Antiquity was richer than we think

George Grantham writes:

In recent decades the conventional dating of the origins of Western Europe’s economic ascendancy to the tenth and eleventh centuries AD has been called in question by archaeological findings and reinterpretations of the early medieval texts indicating significantly higher levels of material prosperity in Antiquity than conventional accounts consider plausible. On the basis of that evidence it appears likely that at its peak the classical economy was almost as large as that of Western Europe on the eve of the Industrial Revolution.

Here is sixty pages more, noting that every single page of this paper has interesting material, a remarkable achievement.  Here is one bit:

Between 1300 and 900 BC three innovations turned out to be crucial for the eventual integration of Europe’s economic space. The earliest was the improvement in ship construction and sailing technique. As will be discussed in more detail below, the decisive changes in rigging and hull construction that permitted larger and more robust ships were achieved before the Aegean collapse in response to the growing bulk trade in timber and agricultural produce. The perfection of ferrous metallurgy by Cypriot and Aegean smiths was the second decisive innovation. Unlike the changes in naval architecture, the metallurgical innovations of the Aegean Dark Age were an unexpected by-product of economic collapse. The third major development affecting the later expansion of trading networks was the transformation of Proto-Canaanite syllabaries into a true alphabet consisting of approximately two dozen phonetic signs. The triumph of the alphabet was also a consequence of the Aegean collapse, which destroyed the earlier and slightly more cumbersome cuneiform script employed to document administrative and commercial transactions outside Egypt.

The pointer is from Razib.  Here is Grantham on the agricultural revolution.

Comments

I think Grantham missed the main reason that Europe was able to become a "power" which was due to the complete destruction of every city and nation in the "catastrophe" around 1200BC. It was only due to that economic and political vacuum left behind by the city burners that the "classical" civilization of the Greeks, Romans and Phonecians were able to move into. And that was due to the relentless war of the "Sea Peoples" and their destruction of every known European and Middle Eastern city (of which you've probably only heard of Troy) with the sole exceptions of Memphis and Thebes. Well, Grantham consigns Drews' book on the subject to two sentences on page 17 and footnote 61.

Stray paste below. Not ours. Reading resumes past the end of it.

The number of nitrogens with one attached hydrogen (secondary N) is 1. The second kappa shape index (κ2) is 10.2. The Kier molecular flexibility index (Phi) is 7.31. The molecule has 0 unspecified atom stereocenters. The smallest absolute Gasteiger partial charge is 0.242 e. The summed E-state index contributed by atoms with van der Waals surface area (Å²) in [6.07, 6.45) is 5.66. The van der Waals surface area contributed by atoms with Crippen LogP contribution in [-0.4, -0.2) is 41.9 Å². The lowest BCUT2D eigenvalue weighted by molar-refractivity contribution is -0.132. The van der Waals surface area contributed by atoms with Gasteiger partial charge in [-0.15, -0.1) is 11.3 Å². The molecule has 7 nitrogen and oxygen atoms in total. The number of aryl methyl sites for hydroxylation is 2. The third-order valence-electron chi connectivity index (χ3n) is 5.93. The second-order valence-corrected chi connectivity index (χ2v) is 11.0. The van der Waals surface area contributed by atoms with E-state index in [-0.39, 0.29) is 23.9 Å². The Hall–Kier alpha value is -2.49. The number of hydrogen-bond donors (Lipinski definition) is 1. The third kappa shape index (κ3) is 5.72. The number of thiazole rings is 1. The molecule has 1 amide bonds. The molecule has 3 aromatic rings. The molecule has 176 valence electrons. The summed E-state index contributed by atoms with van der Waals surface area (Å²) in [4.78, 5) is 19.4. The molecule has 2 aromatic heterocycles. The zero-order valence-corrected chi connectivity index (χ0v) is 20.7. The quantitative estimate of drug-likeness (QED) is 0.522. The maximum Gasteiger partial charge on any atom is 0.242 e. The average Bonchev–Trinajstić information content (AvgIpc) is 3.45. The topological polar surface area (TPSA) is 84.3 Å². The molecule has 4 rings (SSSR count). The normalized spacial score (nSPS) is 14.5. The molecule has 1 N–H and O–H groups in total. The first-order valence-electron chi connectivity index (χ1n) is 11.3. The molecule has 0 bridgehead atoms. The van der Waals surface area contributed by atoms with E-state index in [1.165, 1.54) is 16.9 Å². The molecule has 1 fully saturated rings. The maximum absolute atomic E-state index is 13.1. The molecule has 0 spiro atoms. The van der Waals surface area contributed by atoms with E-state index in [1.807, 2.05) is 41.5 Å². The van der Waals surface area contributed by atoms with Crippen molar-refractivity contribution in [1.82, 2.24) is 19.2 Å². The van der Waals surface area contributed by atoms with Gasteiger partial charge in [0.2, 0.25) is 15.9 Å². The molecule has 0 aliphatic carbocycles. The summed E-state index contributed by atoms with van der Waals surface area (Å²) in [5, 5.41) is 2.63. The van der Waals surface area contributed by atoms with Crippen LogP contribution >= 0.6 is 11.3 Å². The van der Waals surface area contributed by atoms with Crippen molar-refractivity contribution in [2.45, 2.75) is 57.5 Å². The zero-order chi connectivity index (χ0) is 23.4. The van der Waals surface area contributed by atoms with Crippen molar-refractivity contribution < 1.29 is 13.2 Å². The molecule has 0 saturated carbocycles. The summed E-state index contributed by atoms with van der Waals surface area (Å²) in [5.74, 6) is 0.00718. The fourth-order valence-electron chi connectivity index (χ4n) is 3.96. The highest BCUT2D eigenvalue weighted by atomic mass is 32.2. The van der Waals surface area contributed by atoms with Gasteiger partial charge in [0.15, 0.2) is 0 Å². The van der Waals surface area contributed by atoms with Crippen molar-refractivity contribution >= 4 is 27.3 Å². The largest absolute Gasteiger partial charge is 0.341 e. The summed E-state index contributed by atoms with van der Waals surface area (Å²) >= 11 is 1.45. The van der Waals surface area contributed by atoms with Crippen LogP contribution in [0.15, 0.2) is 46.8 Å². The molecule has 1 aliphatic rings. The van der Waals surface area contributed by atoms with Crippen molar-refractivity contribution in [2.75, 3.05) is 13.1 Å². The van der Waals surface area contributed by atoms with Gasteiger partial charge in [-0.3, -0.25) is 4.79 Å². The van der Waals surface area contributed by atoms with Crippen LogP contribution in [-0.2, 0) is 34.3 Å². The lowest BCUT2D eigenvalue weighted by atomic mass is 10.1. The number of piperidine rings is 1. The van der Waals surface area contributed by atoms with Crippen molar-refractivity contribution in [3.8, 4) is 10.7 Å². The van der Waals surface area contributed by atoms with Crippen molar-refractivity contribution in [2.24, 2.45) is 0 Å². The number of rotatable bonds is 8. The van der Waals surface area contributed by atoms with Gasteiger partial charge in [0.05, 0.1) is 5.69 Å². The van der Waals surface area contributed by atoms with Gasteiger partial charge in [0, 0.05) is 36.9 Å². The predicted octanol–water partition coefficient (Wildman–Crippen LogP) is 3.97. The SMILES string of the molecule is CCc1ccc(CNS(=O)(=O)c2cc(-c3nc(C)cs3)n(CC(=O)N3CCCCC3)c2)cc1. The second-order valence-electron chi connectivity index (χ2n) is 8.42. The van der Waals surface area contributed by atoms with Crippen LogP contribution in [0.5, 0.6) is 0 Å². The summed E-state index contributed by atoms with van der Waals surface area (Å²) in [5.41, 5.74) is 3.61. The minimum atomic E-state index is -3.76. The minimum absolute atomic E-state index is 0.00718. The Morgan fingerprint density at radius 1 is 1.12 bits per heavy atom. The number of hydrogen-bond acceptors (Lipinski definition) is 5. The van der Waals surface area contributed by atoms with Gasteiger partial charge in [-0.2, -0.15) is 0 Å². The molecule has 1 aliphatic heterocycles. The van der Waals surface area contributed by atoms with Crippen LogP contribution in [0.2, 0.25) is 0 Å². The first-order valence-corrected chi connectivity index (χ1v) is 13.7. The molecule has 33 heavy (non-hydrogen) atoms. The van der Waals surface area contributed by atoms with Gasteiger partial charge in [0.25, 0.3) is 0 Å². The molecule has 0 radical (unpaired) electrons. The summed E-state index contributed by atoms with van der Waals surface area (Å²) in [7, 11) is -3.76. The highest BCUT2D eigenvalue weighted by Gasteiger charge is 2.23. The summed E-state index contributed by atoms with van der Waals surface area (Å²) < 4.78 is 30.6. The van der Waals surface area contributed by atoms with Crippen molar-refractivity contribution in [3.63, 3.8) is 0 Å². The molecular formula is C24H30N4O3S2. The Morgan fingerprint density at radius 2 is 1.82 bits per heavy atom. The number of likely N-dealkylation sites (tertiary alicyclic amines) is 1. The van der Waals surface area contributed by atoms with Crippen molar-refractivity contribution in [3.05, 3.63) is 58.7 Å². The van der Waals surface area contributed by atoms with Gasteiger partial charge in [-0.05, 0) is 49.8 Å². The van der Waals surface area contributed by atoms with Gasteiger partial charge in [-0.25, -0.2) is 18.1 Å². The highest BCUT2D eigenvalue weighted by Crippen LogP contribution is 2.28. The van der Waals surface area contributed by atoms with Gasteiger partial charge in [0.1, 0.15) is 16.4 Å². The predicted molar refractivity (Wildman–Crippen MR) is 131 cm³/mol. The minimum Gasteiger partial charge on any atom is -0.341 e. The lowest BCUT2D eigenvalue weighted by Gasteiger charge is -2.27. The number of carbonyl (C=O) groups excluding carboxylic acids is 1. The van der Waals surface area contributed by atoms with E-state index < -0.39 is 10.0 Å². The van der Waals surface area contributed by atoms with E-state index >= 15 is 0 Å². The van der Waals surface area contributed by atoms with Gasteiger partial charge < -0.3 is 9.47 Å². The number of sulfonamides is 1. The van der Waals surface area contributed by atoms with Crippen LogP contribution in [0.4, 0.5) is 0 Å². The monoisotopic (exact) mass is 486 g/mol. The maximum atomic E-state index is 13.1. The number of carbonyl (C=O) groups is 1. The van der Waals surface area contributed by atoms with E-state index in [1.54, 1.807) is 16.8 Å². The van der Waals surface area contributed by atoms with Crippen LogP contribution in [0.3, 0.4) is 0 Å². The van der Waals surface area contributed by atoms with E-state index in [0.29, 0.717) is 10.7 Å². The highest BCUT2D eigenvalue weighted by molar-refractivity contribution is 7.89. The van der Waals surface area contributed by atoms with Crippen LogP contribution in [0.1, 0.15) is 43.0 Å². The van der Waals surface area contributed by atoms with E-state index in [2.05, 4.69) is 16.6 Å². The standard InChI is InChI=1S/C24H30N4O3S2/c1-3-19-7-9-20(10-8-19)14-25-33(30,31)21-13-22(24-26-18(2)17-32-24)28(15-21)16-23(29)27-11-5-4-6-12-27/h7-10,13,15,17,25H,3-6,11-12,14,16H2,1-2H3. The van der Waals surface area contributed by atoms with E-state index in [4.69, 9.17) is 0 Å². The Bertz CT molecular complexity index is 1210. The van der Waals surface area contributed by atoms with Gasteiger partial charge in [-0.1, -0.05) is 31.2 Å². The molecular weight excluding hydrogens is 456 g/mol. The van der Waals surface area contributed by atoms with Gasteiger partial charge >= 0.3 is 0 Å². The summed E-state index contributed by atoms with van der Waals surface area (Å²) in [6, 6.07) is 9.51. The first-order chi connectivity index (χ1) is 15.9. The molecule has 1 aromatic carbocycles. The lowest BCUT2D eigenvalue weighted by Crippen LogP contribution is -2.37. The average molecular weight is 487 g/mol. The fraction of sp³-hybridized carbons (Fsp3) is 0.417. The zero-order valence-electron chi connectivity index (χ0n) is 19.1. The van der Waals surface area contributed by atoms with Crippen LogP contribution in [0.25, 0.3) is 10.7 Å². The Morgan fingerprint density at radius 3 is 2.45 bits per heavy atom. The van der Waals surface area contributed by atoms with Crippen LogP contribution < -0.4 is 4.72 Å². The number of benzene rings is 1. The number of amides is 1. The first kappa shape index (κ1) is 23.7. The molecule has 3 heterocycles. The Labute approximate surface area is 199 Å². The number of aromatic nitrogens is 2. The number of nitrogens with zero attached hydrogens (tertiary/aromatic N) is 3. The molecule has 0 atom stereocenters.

The city burners left no one alive who could read and write. And on at least one occasion, they returned to find one of the cities they destroyed being rebuilt - so they destroyed it *again*.

My review of Drews' book on the subject: http://www.graffe.com/forums/showthread.php?t=57295

Now. That being said, I am interested in sailing ships so I'll be reading Grantham's paper again when I get home from work this evening.

Paging Gregory Clark, Gregory Clark to the comments section at Marginal Revolution.

Wow! An academic paper that feels like I'm playing Sid Meier's Civilization. Utterly cool.

Grantham missed the main reason [...] was due to the complete destruction of every city and nation in the "catastrophe" around 1200BC

Grantham does not 'miss' this at all; in his discussion on the rise of iron it is clear that he is aware of the implications, and he mentions the collapse elsewhere. However, it's also clear that he doesn't agree with your lurid interpretation of the *cause* of the collapse - he cites it as basically unexplained and merely notes a couple of theories in passing (including 'epidemiology' i.e. a plague). Given that he covers the implications in detail and merely disagrees about how it happened I don't think it makes sense to get all pissy about it.

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